(part of the Guidelines)

Background to InLOC – learning outcomes in learning education and training

"A learning outcome sets out what a learner is expected to know, understand and be able to do as the result of a process of learning." [OFQUAL]. Learning outcomes may include technical knowledge and skills or softer, social skills.

A learning outcome, also described as an intended learning outcome or learning objective, predicts or indicates what a learner should, is expected to or needs to gain. In contrast a competence is something a learner has achieved. There is likely to be a very strong connection between an outcome and a competence.

Learning outcomes are often defined in a curriculum, qualification framework, syllabus or course description. They are often defined at specific levels and are often associated with measurable achievements.

"Learning outcomes are, in a way, a tool to describe and define a learning and assessment process and its product, which can lead to improved pedagogical practice in education and improved student learning practice. They place focus on the coherence and aims of the qualification, the judgement of the designer and how the qualification fits within the traditions of the discipline." Learning outcomes: Common framework – different approaches to evaluation learning outcomes in the Nordic countries. [ENQA15]

"The shift to learning outcomes is important for several reasons.

  • It shifts focus from providers to users of education and training. By explaining what a learner is expected to know, understand or be able to do at the end of a learning process, individuals will be better able to see what is offered in a particular course and how this links with other courses and programmes. It is also an effort to increase transparency and strengthen accountability of qualifications – for the benefit of individual learners and employers.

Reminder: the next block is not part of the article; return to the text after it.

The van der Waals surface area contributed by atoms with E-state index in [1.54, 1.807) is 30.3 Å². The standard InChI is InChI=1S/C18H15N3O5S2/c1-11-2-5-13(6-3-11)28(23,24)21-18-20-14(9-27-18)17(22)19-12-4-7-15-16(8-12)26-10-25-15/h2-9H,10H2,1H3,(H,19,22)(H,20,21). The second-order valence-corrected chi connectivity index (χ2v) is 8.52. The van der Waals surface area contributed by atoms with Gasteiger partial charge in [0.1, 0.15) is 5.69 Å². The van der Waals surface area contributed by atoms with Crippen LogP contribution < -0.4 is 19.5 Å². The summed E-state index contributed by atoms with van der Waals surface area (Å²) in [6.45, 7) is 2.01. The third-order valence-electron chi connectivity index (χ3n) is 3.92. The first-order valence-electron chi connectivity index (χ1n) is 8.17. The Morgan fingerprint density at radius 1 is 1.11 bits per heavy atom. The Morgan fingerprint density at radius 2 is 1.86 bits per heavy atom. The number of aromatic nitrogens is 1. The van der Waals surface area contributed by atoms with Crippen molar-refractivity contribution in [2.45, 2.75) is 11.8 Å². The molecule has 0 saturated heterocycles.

• It introduces a common language making it easier to address the barriers between different education and training sectors and systems. If lifelong (and lifewide) learning is to become a reality, there is an urgent need to see how learning acquired in one setting can be combined with learning acquired in another. In a situation where lifetime jobs have become exceptions and where moving between work and learning has become a significant factor in most people‚Äôs lives, learning outcomes may help to reduce barriers and build bridges.
  • It also provides an important tool for international cooperation, allowing us to focus on the profile and content of qualifications, rather than on the particularities of the institutions delivering them."
    Cedefop, The shift to learning outcomes: Policies and practices in Europe [Cedefop]

InLOC provides a model to support the digital representation, interoperability and exchange of structures that define, and describe relationships between, learning outcomes.

Learning outcomes have also been seen as constraining and restrictive. Criticism was being voiced already around 1970 by Lawrence Stenhouse.[LS1970] To counter the criticism, it is essential that those drafting learning outcomes are bold and creative, making reasonable attempts to codify even the less tangible and less easily measurable learning outcomes.

See also the Further reading on learning outcomes.


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